Olin, this article is your call to action. This article is your mandate to do something. To make a difference. To have an impact! It’s up to you to take personal responsibility to better your environment, and I invite you to start right away. Tomorrow is Build Day, when Faculty, Students, Staff, and Alumni are invited to celebrate the Olin Community together. It will be a great chance for you to put your change-making abilities to the test!
I challenge you to make the most of this opportunity. Learn about the projects in advance, and make an effort to engage with every one that interests you. Use the schedule below to plan out your time. Consider the two overarching values that led to Build Day: that our community is worth investing in and that each and every one of us can create something beneficial if we decide to. Take the initiative, and introduce yourself to a member of the community you haven’t met yet – Faculty, Student, Staff, or Alum! Support the Project Champions who have invested time and energy into creating an experience for you – one that will also benefit the college. And then, think about this: you, too, can be a part of creating the next Build Day. You can identify a worthwhile project, propose it to the Build Day Architects, and work with them to make it a reality. You can even help run the show next year! Speaking from experience, it’s a vastly rewarding endeavor. You don’t even have to wait for next year’s Build Day – Oliners who care are turning their visions into reality all the time. At Olin, you can do this and more, if you want to. I know you have ideas.
We are all successful when we work with others, learn from each other, and give back to one another. I know that it’s not always easy to act, but still, I implore you to! Try something. Experiment! If you do it ‘right,’ your experiments may take on a life of their own! Getting started is the hard part.
So how do you transform your ideas into reality? The first step is to talk with as many people as you can. Find out who has tried them before, who would care about them now, and who would be affected by their implementation. These are your stakeholders. Explain your vision to them. Justify your idea, and let them help you come up with solutions. Anticipate a way for your project to gracefully and cleanly fail. One way to do this is to frame it as an experiment. Another way is to make it impermanent. For instance, Sanjoy’s sticky-note wall of approximation has lasted years. It succeeds in its goal of demonstrating student work, but it can be replaced quickly and easily if necessary.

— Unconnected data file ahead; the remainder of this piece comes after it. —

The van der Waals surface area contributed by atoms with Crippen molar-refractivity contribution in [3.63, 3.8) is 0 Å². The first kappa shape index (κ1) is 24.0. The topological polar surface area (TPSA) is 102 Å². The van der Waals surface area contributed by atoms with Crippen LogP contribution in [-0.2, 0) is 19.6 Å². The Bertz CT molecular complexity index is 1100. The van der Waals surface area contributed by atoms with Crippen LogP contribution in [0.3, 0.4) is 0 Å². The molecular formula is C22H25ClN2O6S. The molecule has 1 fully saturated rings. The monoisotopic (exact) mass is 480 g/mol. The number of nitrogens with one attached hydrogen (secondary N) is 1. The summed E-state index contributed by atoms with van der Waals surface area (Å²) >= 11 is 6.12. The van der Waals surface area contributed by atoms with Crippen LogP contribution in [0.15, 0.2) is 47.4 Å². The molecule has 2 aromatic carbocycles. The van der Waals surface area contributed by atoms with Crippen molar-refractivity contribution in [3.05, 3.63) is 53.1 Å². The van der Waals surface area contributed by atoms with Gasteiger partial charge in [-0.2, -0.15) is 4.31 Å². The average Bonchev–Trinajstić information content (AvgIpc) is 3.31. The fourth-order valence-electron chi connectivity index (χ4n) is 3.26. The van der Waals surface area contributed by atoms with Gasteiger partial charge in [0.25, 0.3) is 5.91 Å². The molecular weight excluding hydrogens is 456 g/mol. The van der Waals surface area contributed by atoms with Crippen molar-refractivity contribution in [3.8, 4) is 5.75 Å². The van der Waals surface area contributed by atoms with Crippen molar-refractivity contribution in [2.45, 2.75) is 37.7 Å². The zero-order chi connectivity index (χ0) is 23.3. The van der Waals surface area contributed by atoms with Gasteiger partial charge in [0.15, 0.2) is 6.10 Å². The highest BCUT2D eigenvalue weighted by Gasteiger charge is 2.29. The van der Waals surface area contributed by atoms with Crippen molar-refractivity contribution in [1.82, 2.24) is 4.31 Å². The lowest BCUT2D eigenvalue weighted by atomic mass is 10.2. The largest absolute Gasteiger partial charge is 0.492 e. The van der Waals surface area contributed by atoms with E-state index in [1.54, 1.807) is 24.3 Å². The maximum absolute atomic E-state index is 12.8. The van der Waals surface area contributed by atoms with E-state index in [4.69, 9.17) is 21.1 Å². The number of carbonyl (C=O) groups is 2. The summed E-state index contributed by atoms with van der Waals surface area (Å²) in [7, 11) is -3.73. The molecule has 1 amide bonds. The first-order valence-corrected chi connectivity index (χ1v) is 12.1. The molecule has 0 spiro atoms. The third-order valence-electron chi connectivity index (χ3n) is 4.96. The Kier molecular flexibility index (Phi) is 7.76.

Here’s an example of the process in action: years ago, a Fundamentals of Business and Entrepreneurship (FBE) team planned an art exhibit in the dining hall. They got community approval of the artwork, asked facilities to okay the installation, and then gave it over to the people in charge of the space. Because they took strides to lay the groundwork for their piece, we are able to enjoy the giant painting above the clocks to this day. On the other hand, last year, a group of students invented #livephoenix – a screen affixed to a bar in the dining hall that automatically displayed the tweets of Oliners. Despite being a perfectly compelling creation, #livephoneix soon ended up dismantled, outside the Mail Room. The project was cleared away because its creatrs hadn’t communicated properly with the people responsible for the space. So, just before a high-profile campus event, facilities had no way to know who to contact, and choice but to remove it themselves. I still think about that project occasionally; about how easily it could have been rebuilt, and how it might have been reinstalled in a more sensible way, so that we might still be using it now. The key message? Get feedback.
Once you’re done getting feedback, don’t then wait around for authorization! We construct this imagined decision-maker in our minds who passively judges our proposals until they magically crystallize to perfection. Someone who then steps in and grants us her permission to act. But there is no ultimate stamp of approval. In reality, if you reach out to all of the relevant parties (and all of the people they suggest you contact as well), and you satisfy their doubts and implement their requests, there’s no one else to go to.
In a community as small as Olin’s, we frequently find problems without point-people. The bland Milas Hall Mezzanine was one, until Steve Brand went through the process I’ve just described, and arranged for an installation of student-built vehicles to live there over the summer. The aforementioned FBE team brought art to our common space. #livephoenix tried to address issues in communication. Nobody asked these people to solve these problems, but everyone benefited from their work. As Oliners, we face a unique blend of challenges (due to our size) and opportunity (due to our newness). I challenge you to pick a problem that you care about. And I urge you to try to fix it! Remember this: You, the person who cares enough about an issue to propose a solution to it, are as valid an authority to make it happen as anybody could be. Check in with the stakeholders, and get them to help you. Then, do something.